Heirloom Button Art

Tuesday, May 3, 2011

When my Grandma passed away about a year ago, her granddaughters were able to chose some of her jewelry to keep and remember her by. I picked a couple pairs of earrings and a brooch that belonged to her mother, my great grandmother, and a tin full of really old buttons.


I already had a few buttons that belonged to my dad's mom, so I was excited to have a collection from both sides of my family. I'm sentimental about family things, so I knew I'd want to do something with these old buttons rather than hide them away.



My amazing sister, Ali, was visiting us this week and I thought this would be a fun project for us to tackle together. We pulled out the buttons late one night, when Evie woke up. I got her out of bed and let her join us for a bit. She was so excited by these buttons!






After Evie went back to bed, Ali and I got busy arranging the buttons on this interesting white burlap. It's mounted on heavy paper and I've never seen anything like it (I got it at Bettertex fabrics in SoHo). It a nice heavy weight and the color is interesting with the white fibers on the yellow paper. I'm sure a stiff burlap or a grasscloth would work similarly.



I cut the fabric down to size and ironed it flat. Then we arranged the buttons by color in horizontal lines, but tried to be a little loose about placement so that it didn't look overly thought out.



The top row is green, then yellows/golds, two rows of whites and creams, blues, blacks/browns/purples and then reds/pinks.



Many of the buttons had old bits of thread still in the button holes and I kept these. For contrast Ali and I threaded some of the buttons with colorful thread.



Then we cheated and fabric glued all the buttons in place. It would have taken ages to sew them all down and it would have been tricky to get the placement and spacing right. Using Fabritac to secure the buttons took about 10 minutes total and they are all holding very well.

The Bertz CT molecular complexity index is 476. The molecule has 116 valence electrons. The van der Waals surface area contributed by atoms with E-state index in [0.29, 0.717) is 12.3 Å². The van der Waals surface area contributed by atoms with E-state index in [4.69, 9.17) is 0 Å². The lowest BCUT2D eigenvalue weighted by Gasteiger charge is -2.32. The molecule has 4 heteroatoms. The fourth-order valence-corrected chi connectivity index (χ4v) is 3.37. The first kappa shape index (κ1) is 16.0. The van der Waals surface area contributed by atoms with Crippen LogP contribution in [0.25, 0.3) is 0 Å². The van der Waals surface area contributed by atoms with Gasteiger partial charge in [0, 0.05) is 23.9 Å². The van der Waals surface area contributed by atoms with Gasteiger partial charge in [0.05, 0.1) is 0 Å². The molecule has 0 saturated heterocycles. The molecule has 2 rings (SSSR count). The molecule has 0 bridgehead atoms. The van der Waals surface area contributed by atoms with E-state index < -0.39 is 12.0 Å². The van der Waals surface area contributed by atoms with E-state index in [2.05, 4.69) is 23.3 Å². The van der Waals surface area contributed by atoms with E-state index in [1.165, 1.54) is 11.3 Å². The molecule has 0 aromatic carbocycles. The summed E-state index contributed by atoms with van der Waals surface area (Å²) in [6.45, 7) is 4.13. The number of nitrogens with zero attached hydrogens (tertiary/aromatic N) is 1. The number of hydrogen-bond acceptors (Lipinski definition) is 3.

After the glue dried, I framed the buttons in an old aluminum frame from the 60s that I got at a flea market for $1. The artwork it used to hold was nasty, but I loved the frame and thought I could change out the art. It was the perfect size for this project! Framing can be really expensive, so whenever you are at a thrift store or a flea market, keep an eye out for well made frames in standard sizes that can be reused.



I'm happy with the way this easy project came out. I like that it is colorful and has great texture. And I love that it is something that can be studied. There are lots of pretty and unique buttons. Many of them are connected to childhood memories I have of my grandmothers.



For now, I put the button art in a gallery wall arrangement above the dining table.



This space is still very much a work in process, but the buttons are a fun, graphic addition. Seeing them every day makes me smile.

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